Journal Article

Gender and age differences in facial expressions

Odyssia Houstis and Stavros Kiliaridis

in The European Journal of Orthodontics

Published on behalf of European Orthodontics Society

Volume 31, issue 5, pages 459-466
Published in print October 2009 | ISSN: 0141-5387
Published online June 2009 | e-ISSN: 1460-2210 | DOI:
Gender and age differences in facial expressions

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The aim of this research was to determine a reliable method for quantitatively evaluating the facial expressions of children and adults in order to assess their dependence on age and gender. This study evaluated 80 healthy subjects divided into four groups: 20 girls (mean age 10.6 years), 20 boys (mean age 10.8 years), 20 females (average age 25.6 years), and 20 males (average age 27.0 years). A video was used to record each individual executing three facial expressions: a rest pose, a lip pucker, and a posed smile. Representative video frames were chosen for each individual’s expressions; they were digitized and then analysed with software that extracted a set of horizontal and vertical distances of the face. All distances measured in the posed smile and lip pucker were expressed as a percentage change from the rest pose. Statistical analysis with a two-way multivariate analysis of variance (MANOVA) was performed, with gender and age as the independent variables.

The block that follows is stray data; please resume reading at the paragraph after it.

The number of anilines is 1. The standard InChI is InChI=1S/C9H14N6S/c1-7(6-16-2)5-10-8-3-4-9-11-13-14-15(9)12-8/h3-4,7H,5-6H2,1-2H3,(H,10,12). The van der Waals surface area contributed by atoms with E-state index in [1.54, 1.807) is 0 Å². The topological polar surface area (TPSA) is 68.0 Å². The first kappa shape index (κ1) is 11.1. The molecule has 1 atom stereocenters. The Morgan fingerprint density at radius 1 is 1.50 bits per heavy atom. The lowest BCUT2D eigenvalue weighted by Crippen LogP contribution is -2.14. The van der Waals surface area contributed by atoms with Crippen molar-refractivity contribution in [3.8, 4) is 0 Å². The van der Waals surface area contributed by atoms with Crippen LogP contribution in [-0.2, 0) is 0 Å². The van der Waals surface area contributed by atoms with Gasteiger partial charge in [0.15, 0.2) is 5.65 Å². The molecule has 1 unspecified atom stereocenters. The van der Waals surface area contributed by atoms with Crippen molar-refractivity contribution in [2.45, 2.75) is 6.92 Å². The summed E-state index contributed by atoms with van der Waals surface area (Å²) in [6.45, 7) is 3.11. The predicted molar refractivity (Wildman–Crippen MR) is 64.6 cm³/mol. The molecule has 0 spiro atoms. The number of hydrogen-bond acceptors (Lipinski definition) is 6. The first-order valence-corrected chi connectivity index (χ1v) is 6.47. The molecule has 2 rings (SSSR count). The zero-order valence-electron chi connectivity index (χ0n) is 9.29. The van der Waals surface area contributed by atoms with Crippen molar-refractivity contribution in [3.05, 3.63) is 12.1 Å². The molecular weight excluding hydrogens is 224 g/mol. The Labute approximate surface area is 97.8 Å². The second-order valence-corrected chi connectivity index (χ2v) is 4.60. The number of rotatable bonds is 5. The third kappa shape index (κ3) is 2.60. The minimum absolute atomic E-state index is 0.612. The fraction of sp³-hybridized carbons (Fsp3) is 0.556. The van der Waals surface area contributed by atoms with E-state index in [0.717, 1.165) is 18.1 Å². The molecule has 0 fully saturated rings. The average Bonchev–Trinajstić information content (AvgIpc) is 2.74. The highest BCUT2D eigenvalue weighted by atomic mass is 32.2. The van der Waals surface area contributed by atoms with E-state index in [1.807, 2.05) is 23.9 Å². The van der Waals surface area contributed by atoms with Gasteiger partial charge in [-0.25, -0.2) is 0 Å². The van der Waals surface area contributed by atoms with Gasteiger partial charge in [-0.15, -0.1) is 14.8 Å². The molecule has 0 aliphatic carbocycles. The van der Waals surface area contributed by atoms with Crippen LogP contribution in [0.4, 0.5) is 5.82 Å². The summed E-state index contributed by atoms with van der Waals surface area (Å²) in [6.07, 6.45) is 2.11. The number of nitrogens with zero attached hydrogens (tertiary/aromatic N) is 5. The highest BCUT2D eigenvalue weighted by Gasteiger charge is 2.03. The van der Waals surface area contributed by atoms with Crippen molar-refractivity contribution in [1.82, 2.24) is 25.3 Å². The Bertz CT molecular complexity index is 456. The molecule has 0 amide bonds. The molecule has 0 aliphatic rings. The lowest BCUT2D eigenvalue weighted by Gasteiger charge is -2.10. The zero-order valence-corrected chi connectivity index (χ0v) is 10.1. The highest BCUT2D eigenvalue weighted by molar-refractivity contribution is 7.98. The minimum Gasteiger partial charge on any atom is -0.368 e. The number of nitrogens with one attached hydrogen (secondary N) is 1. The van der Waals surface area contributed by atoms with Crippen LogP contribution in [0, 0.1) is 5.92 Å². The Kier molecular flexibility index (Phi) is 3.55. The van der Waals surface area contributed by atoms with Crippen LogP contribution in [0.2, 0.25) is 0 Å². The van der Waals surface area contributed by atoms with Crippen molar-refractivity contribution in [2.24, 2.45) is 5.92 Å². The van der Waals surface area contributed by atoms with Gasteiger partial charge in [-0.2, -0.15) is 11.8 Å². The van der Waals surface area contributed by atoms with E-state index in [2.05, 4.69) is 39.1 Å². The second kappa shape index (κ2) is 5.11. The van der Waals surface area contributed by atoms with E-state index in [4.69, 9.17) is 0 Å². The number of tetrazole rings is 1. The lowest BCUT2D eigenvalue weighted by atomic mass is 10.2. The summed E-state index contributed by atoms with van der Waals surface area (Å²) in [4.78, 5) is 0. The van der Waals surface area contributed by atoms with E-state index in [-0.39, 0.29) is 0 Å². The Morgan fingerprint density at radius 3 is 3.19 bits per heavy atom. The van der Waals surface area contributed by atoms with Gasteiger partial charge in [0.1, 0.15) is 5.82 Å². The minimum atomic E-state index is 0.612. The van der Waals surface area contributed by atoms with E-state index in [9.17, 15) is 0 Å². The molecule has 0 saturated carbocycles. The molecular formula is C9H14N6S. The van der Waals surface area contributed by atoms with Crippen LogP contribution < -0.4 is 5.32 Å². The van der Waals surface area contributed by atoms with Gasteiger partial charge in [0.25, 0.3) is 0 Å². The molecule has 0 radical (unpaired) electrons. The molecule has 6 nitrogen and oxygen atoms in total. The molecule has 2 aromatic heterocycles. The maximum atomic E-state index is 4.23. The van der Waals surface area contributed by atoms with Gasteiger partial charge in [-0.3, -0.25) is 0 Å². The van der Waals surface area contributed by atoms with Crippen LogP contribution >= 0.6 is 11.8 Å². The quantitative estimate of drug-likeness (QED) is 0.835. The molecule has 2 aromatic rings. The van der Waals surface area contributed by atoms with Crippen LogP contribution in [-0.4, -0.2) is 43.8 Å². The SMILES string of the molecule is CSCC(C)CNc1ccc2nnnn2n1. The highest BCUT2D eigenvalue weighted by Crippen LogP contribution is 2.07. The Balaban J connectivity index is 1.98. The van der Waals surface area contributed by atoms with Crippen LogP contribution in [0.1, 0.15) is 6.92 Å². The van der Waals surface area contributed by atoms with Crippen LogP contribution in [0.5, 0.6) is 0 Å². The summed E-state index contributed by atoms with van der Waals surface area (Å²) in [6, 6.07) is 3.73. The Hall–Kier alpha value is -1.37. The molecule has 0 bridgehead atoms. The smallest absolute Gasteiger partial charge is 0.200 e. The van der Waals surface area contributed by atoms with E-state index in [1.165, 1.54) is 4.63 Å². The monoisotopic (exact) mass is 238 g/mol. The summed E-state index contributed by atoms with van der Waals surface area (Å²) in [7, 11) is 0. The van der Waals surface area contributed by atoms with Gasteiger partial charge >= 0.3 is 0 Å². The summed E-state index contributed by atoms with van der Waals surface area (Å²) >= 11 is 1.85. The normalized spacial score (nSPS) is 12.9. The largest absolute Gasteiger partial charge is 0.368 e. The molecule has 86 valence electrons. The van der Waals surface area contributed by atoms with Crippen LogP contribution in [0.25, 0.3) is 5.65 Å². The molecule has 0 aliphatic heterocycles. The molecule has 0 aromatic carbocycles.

It was evident that the ability to produce certain facial expressions differs between groups of individuals due to gender and age. Males had a greater upward vertical movement capacity in the studied facial expressions than females. Females had a more pronounced horizontal component in the posed smile. There was a trend from childhood to adulthood showing an increase in the percentage change in most vertical movements. This trend was present in both genders, though more pronounced in males.

Using a robust quantitative method for collecting and analysing facial expressions, gender differences in adults were detected as well as differences between adults and children. The trend toward increasing vertical movements in adults compared with children suggests the possibility that the mimic musculature is developmentally regulated.

Journal Article.  3379 words.  Illustrated.

Subjects: Restorative Dentistry and Orthodontics

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